Colorado LGBTQ+ nightclub shooting suspect held without bail

To be prosecuted for a hate crime, the court must prove the attacker was motivated by a bias against the victims’ perceived sexual orientations or gender identities.

Flowers outside the Colorado Springs LGBTQ+ nightclub, where a shoooting against patrons took place last week.
Image: Twitter - @mpetkash

Anderson Lee Aldrich, the suspect in a fatal shooting at an LGBTQ+ nightclub in Colorado Springs, USA, has preliminary been charged with five counts of first-degree murder and is being held without bail. 

The LGBTQ+ community suffered a devastating loss on Saturday, November 19 when a gunman opened fire in Club Q, an LGBTQ+ nightclub in Colorado. The space was considered by many a queer sanctuary in the conservative city south of Denver. Five people were killed and 11 others who were injured by gunshot wounds remain in the hospital.

Brave nightclub patrons reportedly disarmed the shooter by grabbing Aldrich by their body armour vest, apprehending the handgun, and pinning the gunman to the ground until police arrived. Aldrich appeared in court on Wednesday with visible injuries sustained from the incident. 

In addition to the murder charges, Aldrich is preliminary being charged with five counts of committing a bias-motivated crime. To be prosecuted for a hate crime, the court must prove that the attacker was motivated to cause harm because of a bias against the victims’ perceived sexual orientations or gender identities.

According to court documents, Aldrich is using they/them pronouns. Their defence attorneys submitted court filings that identify the suspect as “Mx Aldrich” who is nonbinary. A number of activists have raised concerns over the fact that Aldrich’s defence might use this in an attempt to avoid hate crime charges.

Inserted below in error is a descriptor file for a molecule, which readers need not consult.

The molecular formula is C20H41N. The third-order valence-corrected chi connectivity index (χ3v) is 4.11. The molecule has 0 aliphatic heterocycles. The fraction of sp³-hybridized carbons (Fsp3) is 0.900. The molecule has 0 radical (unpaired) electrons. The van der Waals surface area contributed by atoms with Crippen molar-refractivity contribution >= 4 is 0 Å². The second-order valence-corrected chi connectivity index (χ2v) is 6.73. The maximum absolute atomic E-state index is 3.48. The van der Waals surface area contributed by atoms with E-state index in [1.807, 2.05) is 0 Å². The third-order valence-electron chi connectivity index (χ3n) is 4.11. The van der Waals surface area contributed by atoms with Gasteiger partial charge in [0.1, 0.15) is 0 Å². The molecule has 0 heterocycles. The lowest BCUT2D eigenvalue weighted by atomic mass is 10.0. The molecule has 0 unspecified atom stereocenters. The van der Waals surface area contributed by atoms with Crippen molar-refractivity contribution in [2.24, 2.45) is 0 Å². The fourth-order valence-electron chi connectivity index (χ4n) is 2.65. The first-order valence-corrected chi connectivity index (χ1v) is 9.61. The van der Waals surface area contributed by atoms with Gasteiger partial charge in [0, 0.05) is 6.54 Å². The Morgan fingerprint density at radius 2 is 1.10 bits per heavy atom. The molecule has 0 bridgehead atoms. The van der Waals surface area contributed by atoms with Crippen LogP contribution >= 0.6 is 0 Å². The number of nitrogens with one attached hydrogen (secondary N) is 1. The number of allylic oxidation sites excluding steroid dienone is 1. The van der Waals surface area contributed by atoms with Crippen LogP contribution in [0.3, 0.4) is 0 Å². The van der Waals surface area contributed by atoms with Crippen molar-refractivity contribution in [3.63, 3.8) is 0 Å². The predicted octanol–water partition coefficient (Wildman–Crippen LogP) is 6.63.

In a recent interview, the suspect’s father, Aaron Brink, a martial arts fighter with an extensive criminal history, shared that when he first learned about the shooting his initial reaction was to wonder why Aldrich was in a gay bar, adding that he is a conservative Republican and “We don’t do gay.”

The shooting at the Colorado Springs LGBTQ+ nightclub is not Aldrich’s first criminal offence. They were arrested in 2021 after reportedly threatening their mother with a homemade bomb and other weapons. 

No explosives were discovered, but the event should have triggered the State’s red-flag gun laws, under which police can seize weapons from potentially dangerous persons. Even though such a gun seizure could have lasted only 14 days and thus wouldn’t have prevented the attack at Club Q, if the ‘red flag’ law had not been ignored, it could have at least raised Aldrich’s profile with authorities.

Colorado has experienced multiple mass shootings including Columbine high school shooting in 1999, and one that took place in a movie theatre in 2012. In response to this attack, the state’s politicians are calling for plans to strengthen the State’s existing gun laws to prevent further attacks.

On the same day of Aldrich’s court appearance, City officials raised a 25-foot Pride flag above the Colorado Springs City Hall as a sign of solidarity with the LGBTQ+ community.

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